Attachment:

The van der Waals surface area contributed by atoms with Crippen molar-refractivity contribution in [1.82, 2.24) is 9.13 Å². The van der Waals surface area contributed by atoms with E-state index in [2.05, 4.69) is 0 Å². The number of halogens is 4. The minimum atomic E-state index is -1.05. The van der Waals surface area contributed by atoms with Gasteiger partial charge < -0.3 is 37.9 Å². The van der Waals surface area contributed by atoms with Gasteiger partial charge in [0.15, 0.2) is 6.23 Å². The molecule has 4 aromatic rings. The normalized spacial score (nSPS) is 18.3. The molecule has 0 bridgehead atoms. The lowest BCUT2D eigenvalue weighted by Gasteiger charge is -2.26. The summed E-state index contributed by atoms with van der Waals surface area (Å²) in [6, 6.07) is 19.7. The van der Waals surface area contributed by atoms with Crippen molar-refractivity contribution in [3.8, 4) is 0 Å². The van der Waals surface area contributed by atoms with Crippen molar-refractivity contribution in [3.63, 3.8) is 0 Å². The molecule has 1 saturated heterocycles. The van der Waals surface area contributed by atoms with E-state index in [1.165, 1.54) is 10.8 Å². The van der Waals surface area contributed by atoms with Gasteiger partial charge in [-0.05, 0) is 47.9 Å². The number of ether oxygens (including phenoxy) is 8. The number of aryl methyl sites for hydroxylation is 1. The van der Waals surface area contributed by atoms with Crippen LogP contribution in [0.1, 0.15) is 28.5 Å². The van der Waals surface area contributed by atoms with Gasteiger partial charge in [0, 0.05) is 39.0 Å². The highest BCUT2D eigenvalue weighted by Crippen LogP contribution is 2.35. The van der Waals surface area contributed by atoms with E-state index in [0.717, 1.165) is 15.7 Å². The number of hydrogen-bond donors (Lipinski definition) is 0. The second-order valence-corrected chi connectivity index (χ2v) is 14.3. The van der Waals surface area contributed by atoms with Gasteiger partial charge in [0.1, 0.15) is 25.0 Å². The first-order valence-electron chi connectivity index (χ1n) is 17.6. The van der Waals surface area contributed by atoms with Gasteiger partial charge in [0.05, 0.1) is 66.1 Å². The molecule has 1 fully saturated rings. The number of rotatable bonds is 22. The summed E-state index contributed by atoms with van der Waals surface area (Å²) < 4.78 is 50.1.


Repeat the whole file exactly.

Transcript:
The van der Waals surface area contributed by atoms with Crippen molar-refractivity contribution in [1.82, 2.24) is 9.13 Å². The van der Waals surface area contributed by atoms with E-state index in [2.05, 4.69) is 0 Å². The number of halogens is 4. The minimum atomic E-state index is -1.05. The van der Waals surface area contributed by atoms with Gasteiger partial charge < -0.3 is 37.9 Å². The van der Waals surface area contributed by atoms with Gasteiger partial charge in [0.15, 0.2) is 6.23 Å². The molecule has 4 aromatic rings. The normalized spacial score (nSPS) is 18.3. The molecule has 0 bridgehead atoms. The lowest BCUT2D eigenvalue weighted by Gasteiger charge is -2.26. The summed E-state index contributed by atoms with van der Waals surface area (Å²) in [6, 6.07) is 19.7. The van der Waals surface area contributed by atoms with Crippen molar-refractivity contribution in [3.8, 4) is 0 Å². The van der Waals surface area contributed by atoms with Crippen molar-refractivity contribution in [3.63, 3.8) is 0 Å². The molecule has 1 saturated heterocycles. The van der Waals surface area contributed by atoms with E-state index in [1.165, 1.54) is 10.8 Å². The van der Waals surface area contributed by atoms with Gasteiger partial charge in [-0.05, 0) is 47.9 Å². The number of ether oxygens (including phenoxy) is 8. The number of aryl methyl sites for hydroxylation is 1. The van der Waals surface area contributed by atoms with Crippen LogP contribution in [0.1, 0.15) is 28.5 Å². The van der Waals surface area contributed by atoms with Gasteiger partial charge in [0, 0.05) is 39.0 Å². The highest BCUT2D eigenvalue weighted by Crippen LogP contribution is 2.35. The van der Waals surface area contributed by atoms with E-state index in [0.717, 1.165) is 15.7 Å². The number of hydrogen-bond donors (Lipinski definition) is 0. The second-order valence-corrected chi connectivity index (χ2v) is 14.3. The van der Waals surface area contributed by atoms with Gasteiger partial charge in [0.1, 0.15) is 25.0 Å². The first-order valence-electron chi connectivity index (χ1n) is 17.6. The van der Waals surface area contributed by atoms with Gasteiger partial charge in [0.05, 0.1) is 66.1 Å². The molecule has 1 fully saturated rings. The number of rotatable bonds is 22. The summed E-state index contributed by atoms with van der Waals surface area (Å²) < 4.78 is 50.1.